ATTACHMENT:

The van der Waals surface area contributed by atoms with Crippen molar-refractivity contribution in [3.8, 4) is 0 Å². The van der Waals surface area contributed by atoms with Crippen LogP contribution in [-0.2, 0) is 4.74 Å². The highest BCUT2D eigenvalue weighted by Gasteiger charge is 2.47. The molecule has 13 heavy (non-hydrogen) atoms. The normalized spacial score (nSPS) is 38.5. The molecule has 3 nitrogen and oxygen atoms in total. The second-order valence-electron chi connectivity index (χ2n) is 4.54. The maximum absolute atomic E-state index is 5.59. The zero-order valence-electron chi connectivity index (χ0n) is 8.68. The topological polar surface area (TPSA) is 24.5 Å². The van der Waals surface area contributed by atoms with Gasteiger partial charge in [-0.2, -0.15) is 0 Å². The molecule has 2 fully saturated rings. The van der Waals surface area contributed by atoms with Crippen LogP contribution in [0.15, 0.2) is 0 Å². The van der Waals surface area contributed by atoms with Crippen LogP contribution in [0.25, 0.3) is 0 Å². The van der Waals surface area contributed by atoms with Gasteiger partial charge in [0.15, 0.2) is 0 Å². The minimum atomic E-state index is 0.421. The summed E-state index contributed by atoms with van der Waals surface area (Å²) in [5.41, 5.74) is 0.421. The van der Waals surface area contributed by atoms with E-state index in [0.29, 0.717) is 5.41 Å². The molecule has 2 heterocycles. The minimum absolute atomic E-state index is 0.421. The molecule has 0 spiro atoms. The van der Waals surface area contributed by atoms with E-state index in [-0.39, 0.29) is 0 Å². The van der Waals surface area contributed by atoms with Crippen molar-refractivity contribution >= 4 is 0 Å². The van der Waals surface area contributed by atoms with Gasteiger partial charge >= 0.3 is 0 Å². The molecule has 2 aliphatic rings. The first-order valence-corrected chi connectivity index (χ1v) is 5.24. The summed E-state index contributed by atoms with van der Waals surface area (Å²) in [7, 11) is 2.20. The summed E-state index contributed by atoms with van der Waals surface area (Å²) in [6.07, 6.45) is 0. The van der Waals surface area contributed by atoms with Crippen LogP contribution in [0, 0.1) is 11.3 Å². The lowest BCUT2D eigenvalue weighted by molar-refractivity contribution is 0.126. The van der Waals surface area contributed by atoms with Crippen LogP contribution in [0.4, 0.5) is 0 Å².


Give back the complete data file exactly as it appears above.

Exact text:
The van der Waals surface area contributed by atoms with Crippen molar-refractivity contribution in [3.8, 4) is 0 Å². The van der Waals surface area contributed by atoms with Crippen LogP contribution in [-0.2, 0) is 4.74 Å². The highest BCUT2D eigenvalue weighted by Gasteiger charge is 2.47. The molecule has 13 heavy (non-hydrogen) atoms. The normalized spacial score (nSPS) is 38.5. The molecule has 3 nitrogen and oxygen atoms in total. The second-order valence-electron chi connectivity index (χ2n) is 4.54. The maximum absolute atomic E-state index is 5.59. The zero-order valence-electron chi connectivity index (χ0n) is 8.68. The topological polar surface area (TPSA) is 24.5 Å². The van der Waals surface area contributed by atoms with Gasteiger partial charge in [-0.2, -0.15) is 0 Å². The molecule has 2 fully saturated rings. The van der Waals surface area contributed by atoms with Crippen LogP contribution in [0.15, 0.2) is 0 Å². The van der Waals surface area contributed by atoms with Crippen LogP contribution in [0.25, 0.3) is 0 Å². The van der Waals surface area contributed by atoms with Gasteiger partial charge in [0.15, 0.2) is 0 Å². The minimum atomic E-state index is 0.421. The summed E-state index contributed by atoms with van der Waals surface area (Å²) in [5.41, 5.74) is 0.421. The van der Waals surface area contributed by atoms with E-state index in [0.29, 0.717) is 5.41 Å². The molecule has 2 heterocycles. The minimum absolute atomic E-state index is 0.421. The molecule has 0 spiro atoms. The van der Waals surface area contributed by atoms with E-state index in [-0.39, 0.29) is 0 Å². The van der Waals surface area contributed by atoms with Crippen molar-refractivity contribution >= 4 is 0 Å². The van der Waals surface area contributed by atoms with Gasteiger partial charge >= 0.3 is 0 Å². The molecule has 2 aliphatic rings. The first-order valence-corrected chi connectivity index (χ1v) is 5.24. The summed E-state index contributed by atoms with van der Waals surface area (Å²) in [7, 11) is 2.20. The summed E-state index contributed by atoms with van der Waals surface area (Å²) in [6.07, 6.45) is 0. The van der Waals surface area contributed by atoms with Crippen LogP contribution in [0, 0.1) is 11.3 Å². The lowest BCUT2D eigenvalue weighted by molar-refractivity contribution is 0.126. The van der Waals surface area contributed by atoms with Crippen LogP contribution in [0.4, 0.5) is 0 Å².